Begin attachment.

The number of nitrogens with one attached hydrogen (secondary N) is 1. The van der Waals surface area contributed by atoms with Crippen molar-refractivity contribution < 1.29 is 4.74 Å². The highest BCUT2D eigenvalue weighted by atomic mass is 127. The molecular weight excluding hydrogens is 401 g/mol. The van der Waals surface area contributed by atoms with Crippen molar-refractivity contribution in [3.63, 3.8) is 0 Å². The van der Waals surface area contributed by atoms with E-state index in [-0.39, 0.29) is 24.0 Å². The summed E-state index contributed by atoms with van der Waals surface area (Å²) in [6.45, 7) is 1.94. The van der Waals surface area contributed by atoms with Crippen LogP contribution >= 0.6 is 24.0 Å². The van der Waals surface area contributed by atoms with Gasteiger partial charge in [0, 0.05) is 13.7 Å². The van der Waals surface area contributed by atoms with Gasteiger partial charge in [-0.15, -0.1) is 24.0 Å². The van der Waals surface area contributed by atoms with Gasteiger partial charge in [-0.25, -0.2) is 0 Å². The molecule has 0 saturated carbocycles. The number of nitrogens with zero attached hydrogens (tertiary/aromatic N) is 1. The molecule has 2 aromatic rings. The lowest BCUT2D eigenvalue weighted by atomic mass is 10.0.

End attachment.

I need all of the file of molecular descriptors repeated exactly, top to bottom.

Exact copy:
The number of nitrogens with one attached hydrogen (secondary N) is 1. The van der Waals surface area contributed by atoms with Crippen molar-refractivity contribution < 1.29 is 4.74 Å². The highest BCUT2D eigenvalue weighted by atomic mass is 127. The molecular weight excluding hydrogens is 401 g/mol. The van der Waals surface area contributed by atoms with Crippen molar-refractivity contribution in [3.63, 3.8) is 0 Å². The van der Waals surface area contributed by atoms with E-state index in [-0.39, 0.29) is 24.0 Å². The summed E-state index contributed by atoms with van der Waals surface area (Å²) in [6.45, 7) is 1.94. The van der Waals surface area contributed by atoms with Crippen LogP contribution >= 0.6 is 24.0 Å². The van der Waals surface area contributed by atoms with Gasteiger partial charge in [0, 0.05) is 13.7 Å². The van der Waals surface area contributed by atoms with Gasteiger partial charge in [-0.15, -0.1) is 24.0 Å². The van der Waals surface area contributed by atoms with Gasteiger partial charge in [-0.25, -0.2) is 0 Å². The molecule has 0 saturated carbocycles. The number of nitrogens with zero attached hydrogens (tertiary/aromatic N) is 1. The molecule has 2 aromatic rings. The lowest BCUT2D eigenvalue weighted by atomic mass is 10.0.